The railway company whose train derailed and exploded in Lac-Megantic, Quebec, last month can no longer operate in Canada. An image shows the scene one week after the disaster.
Ian Willms Getty Images

Originally published on Tue August 13, 2013 10:54 am

The railway whose crude oil-carrying train derailed and exploded in the center of Lac-Mégantic, Quebec, last month can no longer operate in Canada, the country's Transportation Agency says. The disaster resulted in more than 40 deaths and the destruction of many of the town's central buildings.

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The Two-Way
9:32 am
Tue August 13, 2013

Row Over The Rock: Britain And Spain Feud Over Gibraltar

A dispute over fishing rights at Gibraltar has grown into an international spat between Britain and Spain. Here, cars sit in line at the border crossing between Spain and Gibraltar earlier this month.
Marcos Moreno AFP/Getty Images

Originally published on Tue August 13, 2013 10:21 am

Tensions over fishing rights and border checks are driving officials in Spain and Britain to consider legal options in their newly escalated dispute over the status of Gibraltar.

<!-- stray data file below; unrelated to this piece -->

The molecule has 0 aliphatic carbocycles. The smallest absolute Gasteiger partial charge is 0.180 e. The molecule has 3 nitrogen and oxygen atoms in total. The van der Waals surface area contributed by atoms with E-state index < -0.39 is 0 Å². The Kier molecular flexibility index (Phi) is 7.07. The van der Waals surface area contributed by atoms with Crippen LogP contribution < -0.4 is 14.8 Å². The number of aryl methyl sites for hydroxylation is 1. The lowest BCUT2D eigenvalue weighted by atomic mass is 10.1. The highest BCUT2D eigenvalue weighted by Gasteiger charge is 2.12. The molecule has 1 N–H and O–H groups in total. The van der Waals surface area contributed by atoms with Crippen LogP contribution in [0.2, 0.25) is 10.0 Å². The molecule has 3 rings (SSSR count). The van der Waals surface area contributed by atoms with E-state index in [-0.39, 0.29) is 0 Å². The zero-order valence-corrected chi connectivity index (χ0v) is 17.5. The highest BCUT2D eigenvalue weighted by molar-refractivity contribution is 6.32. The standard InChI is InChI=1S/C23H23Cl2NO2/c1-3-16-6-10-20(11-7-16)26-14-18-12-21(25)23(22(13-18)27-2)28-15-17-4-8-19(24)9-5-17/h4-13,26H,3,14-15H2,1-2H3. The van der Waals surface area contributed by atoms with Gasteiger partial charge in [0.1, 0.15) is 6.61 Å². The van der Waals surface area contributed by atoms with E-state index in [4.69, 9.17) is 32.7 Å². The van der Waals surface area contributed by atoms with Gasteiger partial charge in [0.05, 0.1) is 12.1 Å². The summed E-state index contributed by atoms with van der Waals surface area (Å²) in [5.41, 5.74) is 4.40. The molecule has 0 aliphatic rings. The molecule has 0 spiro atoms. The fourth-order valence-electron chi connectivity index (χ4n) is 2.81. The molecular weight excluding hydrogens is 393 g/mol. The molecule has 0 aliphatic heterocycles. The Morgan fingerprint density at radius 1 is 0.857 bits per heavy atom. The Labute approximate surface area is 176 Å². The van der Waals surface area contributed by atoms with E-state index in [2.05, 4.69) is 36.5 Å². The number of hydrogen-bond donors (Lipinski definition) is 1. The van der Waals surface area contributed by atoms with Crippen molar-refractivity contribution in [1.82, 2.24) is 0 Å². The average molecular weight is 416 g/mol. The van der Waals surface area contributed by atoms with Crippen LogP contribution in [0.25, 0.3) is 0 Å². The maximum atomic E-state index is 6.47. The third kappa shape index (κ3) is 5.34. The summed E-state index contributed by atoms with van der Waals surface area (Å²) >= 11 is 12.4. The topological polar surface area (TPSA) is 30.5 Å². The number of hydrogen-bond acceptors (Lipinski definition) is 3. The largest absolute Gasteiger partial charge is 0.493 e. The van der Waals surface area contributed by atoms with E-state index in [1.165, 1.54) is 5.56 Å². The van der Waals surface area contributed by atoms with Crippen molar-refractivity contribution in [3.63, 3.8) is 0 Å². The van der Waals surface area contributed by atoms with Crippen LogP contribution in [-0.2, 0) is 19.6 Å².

In recent weeks, Spain has insisted on performing comprehensive border checks that slow traffic to Gibraltar, a rocky outcropping of land at the southern tip of the Iberian Peninsula, in a move seen as an answer to Gibraltar's creation of a concrete reef in disputed waters.

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The Two-Way
6:53 am
Tue August 13, 2013

Beware The Pacu, Experts Tell Men Who Skinny-Dip In Scandinavia

This pacu, a fish native to Brazil, was caught in the Øresund Sound, a body of water that separates Sweden and Denmark.
Henrik Carl Natural History Musem of Denmark

Originally published on Tue August 13, 2013 9:09 am

The appearance of a Brazilian fish has sent a chill through summertime swimmers in Sweden and Denmark. The alarming fish isn't the much-feared piranha but its cousin, the pacu, which has large teeth and a reputation for attacking men's testicles.